The first time I visited London, I was a junior in college on a plane with a group of kids, that I did not know, and I would spend the next four months living, studying and partying with said kids. To start: four months, that’s a long ass time to be anywhere. Now imagine you are the only person of color t in your group and now on an entirely new continent you’ve never been to.
I don’t think I understood the implications of my study abroad until I woke the morning after landing. The first thing I did? Cry. I couldn’t help it. I was suddenly so overwhelmed with my last minute decision to leave my perfectly great black girlfriends behind to ‘experience the world’ or whatever bullshit I told myself.
So here I was in London, one of the most expensive and supposedly culturally diverse places in the world. My time in London was…rough, for many reasons. I don’t think I ever got accustomed to being the only black person I knew. It is said to be a culturally diverse city and when it came to food and people which wasn’t a lie. I got to experience some of the most amazing Indian, Chinese and British foods. But the people? That was harder. What we all forget when traveling is that meeting people and making friends is just as hard as at home. Just because you’re some place new doesn’t mean you’ll suddenly be more social or less awkward. You are always going to be you no matter where you go. It wasn’t all terrible. There was a weekend we took a trip to Whitby, this tiny coastal village in the North, and I feel like I was more myself than I had been on my whole trip. We hiked through miles of hills, cows to our left, rocky cliffs and raging water to our right and the silence and nature were just what my soul needed.
When I first got back, everyone wanted me to tell them how amazing my trip was, how much I missed London and wanted to go back. But the truth was, I was so damn happy to be home. London was so different from what I imagined it would be. And for that I am glad. I learned to make my own space in a place I felt virtually invisible. I don’t want to bash London because I didn’t hate it there, but I will say traveling when you are young and broke just ain’t it. There is only so much budgeting and so much you can do on say 70 pounds a week. Especially when everyone else you’re with is spending like a new rapper with his first million. I would call it an in-between time only because my emotions were always so mixed. I wanted to enjoy myself, but struggled to keep up with the money I was spending or the amount I was partying, which was insane, or wanting to do my own thing but being forced to go with the group.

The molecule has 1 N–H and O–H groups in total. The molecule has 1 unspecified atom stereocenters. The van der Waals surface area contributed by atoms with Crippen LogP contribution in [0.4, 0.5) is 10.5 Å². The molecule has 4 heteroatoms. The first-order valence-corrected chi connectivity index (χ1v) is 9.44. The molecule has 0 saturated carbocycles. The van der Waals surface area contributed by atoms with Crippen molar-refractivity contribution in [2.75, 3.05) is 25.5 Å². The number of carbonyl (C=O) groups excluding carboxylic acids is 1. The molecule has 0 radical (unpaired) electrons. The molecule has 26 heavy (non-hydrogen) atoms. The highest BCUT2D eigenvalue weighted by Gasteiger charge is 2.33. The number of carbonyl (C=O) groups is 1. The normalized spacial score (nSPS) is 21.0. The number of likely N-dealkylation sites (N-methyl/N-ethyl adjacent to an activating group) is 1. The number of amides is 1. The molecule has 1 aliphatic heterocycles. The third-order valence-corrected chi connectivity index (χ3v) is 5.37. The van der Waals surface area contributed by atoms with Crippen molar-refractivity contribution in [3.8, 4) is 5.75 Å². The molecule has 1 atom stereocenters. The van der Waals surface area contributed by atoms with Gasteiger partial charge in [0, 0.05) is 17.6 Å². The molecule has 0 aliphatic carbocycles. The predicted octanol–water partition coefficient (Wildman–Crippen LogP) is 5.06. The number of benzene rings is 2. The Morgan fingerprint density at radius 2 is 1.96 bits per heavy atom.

This last thing is really what taught me about myself and how I like to travel. Towards the end of my trip I got the courage to simply do the things on my own. It might sound like nothing but as a group, we were so accustomed to being attached at the hip, everything was done in a group of some sort. For me to simply go out on my own was such a huge step. I would never doing anything crazy, I just loved to wander the streets, keep taking lefts until I saw something I recognized and make my way home, stopping in all the stores that peaked my interest. As travelers we often plan our trips before we even get to a place. I had everything I wanted to do on my pinterest list. But the more time I spent simply walking blindly around London, the more I was able to see and appreciate. It never hurts to take the less beaten path or whatever Thoreau said.
By: Jazz Guillet